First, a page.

Thus, companies are left with no recourse but to secure an EED for their foreign employees to deploy them to the Philippines. However, the EED is not easily obtainable as it also needs an endorsement from a government agency that the services and reason for travel of the FN are critical and essential to the efficient business operations of the company. Only after arrival in the Philippines can the FN file for a work visa application to legally work in the country.

Even with fear looming over the new COVID variants, employers are clamoring to reopen the borders, with vehement requests to ease the travel restrictions to enable the deployment of their foreign employees. In response, the government, through the Inter-Agency Task Force (IATF) for the Management of Emerging Infectious Diseases, issued IATF Resolution 131-A on Aug. 5.

The resolution ultimately allowed qualified FNs to initiate their work visa applications with the Bureau of Immigration (BI) while still abroad. Specifically, this covers FNs who intend to come into the Philippines for long-term employment (i.e., more than six months) with a Philippine-based employer, or if the employment is in connection with foreign-funded government projects such as those in transportation and infrastructure.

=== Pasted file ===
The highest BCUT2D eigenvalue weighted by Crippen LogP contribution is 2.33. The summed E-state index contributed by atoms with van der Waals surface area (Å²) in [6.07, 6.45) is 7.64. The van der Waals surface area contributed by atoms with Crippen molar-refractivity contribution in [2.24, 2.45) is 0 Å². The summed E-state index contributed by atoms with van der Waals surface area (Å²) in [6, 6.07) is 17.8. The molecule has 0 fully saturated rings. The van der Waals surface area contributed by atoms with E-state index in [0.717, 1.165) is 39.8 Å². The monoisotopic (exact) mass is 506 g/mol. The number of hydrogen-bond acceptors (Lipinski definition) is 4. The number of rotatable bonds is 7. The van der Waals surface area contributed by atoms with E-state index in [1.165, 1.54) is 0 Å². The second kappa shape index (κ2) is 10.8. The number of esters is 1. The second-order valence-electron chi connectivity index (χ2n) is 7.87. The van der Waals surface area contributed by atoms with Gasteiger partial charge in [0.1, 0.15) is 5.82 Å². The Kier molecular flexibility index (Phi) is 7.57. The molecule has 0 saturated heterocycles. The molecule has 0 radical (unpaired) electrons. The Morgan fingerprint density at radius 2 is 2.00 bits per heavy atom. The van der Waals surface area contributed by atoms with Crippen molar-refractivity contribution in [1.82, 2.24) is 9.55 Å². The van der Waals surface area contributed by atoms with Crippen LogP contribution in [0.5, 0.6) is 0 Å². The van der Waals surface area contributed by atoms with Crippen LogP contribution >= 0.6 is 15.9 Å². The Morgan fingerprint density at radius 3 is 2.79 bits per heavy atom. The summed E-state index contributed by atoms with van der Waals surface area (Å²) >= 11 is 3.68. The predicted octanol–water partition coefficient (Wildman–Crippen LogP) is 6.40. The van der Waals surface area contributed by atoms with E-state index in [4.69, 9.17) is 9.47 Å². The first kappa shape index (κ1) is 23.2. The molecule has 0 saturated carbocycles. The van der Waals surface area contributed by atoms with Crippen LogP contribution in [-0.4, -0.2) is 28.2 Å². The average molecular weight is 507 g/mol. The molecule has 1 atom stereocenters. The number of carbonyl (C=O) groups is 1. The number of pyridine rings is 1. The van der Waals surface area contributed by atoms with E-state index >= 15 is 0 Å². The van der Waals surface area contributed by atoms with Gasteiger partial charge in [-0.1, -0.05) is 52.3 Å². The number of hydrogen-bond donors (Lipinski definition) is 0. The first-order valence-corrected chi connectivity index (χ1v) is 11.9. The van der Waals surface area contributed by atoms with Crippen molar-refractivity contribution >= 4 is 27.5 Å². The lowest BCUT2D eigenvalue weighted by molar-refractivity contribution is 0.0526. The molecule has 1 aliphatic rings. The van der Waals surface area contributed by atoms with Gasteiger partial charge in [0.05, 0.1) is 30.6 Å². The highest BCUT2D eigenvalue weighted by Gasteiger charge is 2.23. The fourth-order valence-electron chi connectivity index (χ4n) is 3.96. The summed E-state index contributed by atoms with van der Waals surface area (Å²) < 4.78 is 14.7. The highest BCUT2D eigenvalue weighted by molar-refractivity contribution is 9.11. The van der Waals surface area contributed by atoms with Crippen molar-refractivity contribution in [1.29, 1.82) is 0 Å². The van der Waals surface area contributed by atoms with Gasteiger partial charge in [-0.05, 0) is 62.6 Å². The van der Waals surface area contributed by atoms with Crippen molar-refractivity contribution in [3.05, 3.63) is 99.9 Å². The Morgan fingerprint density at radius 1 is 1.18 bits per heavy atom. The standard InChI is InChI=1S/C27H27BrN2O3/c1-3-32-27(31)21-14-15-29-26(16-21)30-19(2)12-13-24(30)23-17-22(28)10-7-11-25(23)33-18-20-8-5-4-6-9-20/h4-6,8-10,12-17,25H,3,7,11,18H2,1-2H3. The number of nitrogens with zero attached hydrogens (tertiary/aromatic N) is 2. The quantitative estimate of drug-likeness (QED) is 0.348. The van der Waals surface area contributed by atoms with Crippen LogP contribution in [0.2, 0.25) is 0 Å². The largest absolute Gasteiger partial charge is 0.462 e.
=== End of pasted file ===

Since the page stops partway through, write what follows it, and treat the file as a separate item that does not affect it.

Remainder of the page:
To complement the IATF resolution, the Philippine BI issued Operations Order No. JHM-2021-004 on Aug. 16, providing specific guidelines for the issuance of a Pre-arranged Employee (Commercial) Visa [9(g)] for qualified applicants overseas. Briefly, 9(g) is the most common type of work visa secured by FNs seeking employment in the Philippines in a technical, managerial, or confidential capacity for more than six months.